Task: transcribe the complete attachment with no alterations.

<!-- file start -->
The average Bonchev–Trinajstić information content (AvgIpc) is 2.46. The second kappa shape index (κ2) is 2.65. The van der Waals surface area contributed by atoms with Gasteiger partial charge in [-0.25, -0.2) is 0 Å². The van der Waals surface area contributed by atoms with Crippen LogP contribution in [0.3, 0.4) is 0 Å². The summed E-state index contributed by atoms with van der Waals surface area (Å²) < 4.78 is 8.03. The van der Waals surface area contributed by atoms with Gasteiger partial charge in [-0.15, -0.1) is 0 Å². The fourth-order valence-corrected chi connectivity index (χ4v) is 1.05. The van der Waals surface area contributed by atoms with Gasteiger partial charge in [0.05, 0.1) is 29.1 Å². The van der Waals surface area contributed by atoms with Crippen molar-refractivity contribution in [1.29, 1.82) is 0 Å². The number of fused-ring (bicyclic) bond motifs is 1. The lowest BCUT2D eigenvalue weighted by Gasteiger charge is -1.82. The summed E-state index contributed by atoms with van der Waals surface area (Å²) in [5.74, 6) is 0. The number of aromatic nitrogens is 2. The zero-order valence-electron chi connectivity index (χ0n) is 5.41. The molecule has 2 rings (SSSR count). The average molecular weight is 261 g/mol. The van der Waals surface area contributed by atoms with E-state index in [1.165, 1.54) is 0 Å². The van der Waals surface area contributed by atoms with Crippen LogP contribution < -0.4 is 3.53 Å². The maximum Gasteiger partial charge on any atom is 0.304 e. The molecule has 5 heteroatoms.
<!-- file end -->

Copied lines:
The average Bonchev–Trinajstić information content (AvgIpc) is 2.46. The second kappa shape index (κ2) is 2.65. The van der Waals surface area contributed by atoms with Gasteiger partial charge in [-0.25, -0.2) is 0 Å². The van der Waals surface area contributed by atoms with Crippen LogP contribution in [0.3, 0.4) is 0 Å². The summed E-state index contributed by atoms with van der Waals surface area (Å²) < 4.78 is 8.03. The van der Waals surface area contributed by atoms with Gasteiger partial charge in [-0.15, -0.1) is 0 Å². The fourth-order valence-corrected chi connectivity index (χ4v) is 1.05. The van der Waals surface area contributed by atoms with Gasteiger partial charge in [0.05, 0.1) is 29.1 Å². The van der Waals surface area contributed by atoms with Crippen molar-refractivity contribution in [1.29, 1.82) is 0 Å². The number of fused-ring (bicyclic) bond motifs is 1. The lowest BCUT2D eigenvalue weighted by Gasteiger charge is -1.82. The summed E-state index contributed by atoms with van der Waals surface area (Å²) in [5.74, 6) is 0. The number of aromatic nitrogens is 2. The zero-order valence-electron chi connectivity index (χ0n) is 5.41. The molecule has 2 rings (SSSR count). The average molecular weight is 261 g/mol. The van der Waals surface area contributed by atoms with E-state index in [1.165, 1.54) is 0 Å². The van der Waals surface area contributed by atoms with Crippen LogP contribution < -0.4 is 3.53 Å². The maximum Gasteiger partial charge on any atom is 0.304 e. The molecule has 5 heteroatoms.